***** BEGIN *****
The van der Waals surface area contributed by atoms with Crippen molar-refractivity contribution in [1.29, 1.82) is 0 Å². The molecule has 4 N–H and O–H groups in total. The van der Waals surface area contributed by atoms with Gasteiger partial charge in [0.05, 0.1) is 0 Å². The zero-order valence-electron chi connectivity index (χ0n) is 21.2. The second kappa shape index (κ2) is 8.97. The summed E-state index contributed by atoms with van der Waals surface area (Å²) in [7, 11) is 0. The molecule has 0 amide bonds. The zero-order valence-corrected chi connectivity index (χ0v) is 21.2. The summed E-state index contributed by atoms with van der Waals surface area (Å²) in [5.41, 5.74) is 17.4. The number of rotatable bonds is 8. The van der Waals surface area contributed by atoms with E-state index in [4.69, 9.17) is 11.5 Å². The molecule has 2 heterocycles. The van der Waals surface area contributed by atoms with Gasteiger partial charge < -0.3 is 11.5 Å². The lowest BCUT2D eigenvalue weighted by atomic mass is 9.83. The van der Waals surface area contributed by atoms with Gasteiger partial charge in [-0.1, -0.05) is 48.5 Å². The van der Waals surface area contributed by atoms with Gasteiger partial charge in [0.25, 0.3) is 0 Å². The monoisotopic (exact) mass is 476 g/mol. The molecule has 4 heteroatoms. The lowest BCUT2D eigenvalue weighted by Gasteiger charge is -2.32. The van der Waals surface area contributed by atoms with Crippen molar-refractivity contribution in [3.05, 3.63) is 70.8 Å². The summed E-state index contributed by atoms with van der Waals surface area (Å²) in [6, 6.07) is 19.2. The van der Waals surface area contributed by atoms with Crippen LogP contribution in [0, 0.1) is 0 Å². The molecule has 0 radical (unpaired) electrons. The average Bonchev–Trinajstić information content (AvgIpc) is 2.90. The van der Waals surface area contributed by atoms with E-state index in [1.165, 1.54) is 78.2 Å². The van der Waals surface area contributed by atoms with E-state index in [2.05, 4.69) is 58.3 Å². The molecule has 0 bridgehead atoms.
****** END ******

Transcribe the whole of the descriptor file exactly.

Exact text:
The van der Waals surface area contributed by atoms with Crippen molar-refractivity contribution in [1.29, 1.82) is 0 Å². The molecule has 4 N–H and O–H groups in total. The van der Waals surface area contributed by atoms with Gasteiger partial charge in [0.05, 0.1) is 0 Å². The zero-order valence-electron chi connectivity index (χ0n) is 21.2. The second kappa shape index (κ2) is 8.97. The summed E-state index contributed by atoms with van der Waals surface area (Å²) in [7, 11) is 0. The molecule has 0 amide bonds. The zero-order valence-corrected chi connectivity index (χ0v) is 21.2. The summed E-state index contributed by atoms with van der Waals surface area (Å²) in [5.41, 5.74) is 17.4. The number of rotatable bonds is 8. The van der Waals surface area contributed by atoms with E-state index in [4.69, 9.17) is 11.5 Å². The molecule has 2 heterocycles. The van der Waals surface area contributed by atoms with Gasteiger partial charge < -0.3 is 11.5 Å². The lowest BCUT2D eigenvalue weighted by atomic mass is 9.83. The van der Waals surface area contributed by atoms with Gasteiger partial charge in [-0.1, -0.05) is 48.5 Å². The van der Waals surface area contributed by atoms with Gasteiger partial charge in [0.25, 0.3) is 0 Å². The monoisotopic (exact) mass is 476 g/mol. The molecule has 4 heteroatoms. The lowest BCUT2D eigenvalue weighted by Gasteiger charge is -2.32. The van der Waals surface area contributed by atoms with Crippen molar-refractivity contribution in [3.05, 3.63) is 70.8 Å². The summed E-state index contributed by atoms with van der Waals surface area (Å²) in [6, 6.07) is 19.2. The van der Waals surface area contributed by atoms with Crippen LogP contribution in [0, 0.1) is 0 Å². The molecule has 0 radical (unpaired) electrons. The average Bonchev–Trinajstić information content (AvgIpc) is 2.90. The van der Waals surface area contributed by atoms with E-state index in [1.165, 1.54) is 78.2 Å². The van der Waals surface area contributed by atoms with E-state index in [2.05, 4.69) is 58.3 Å². The molecule has 0 bridgehead atoms.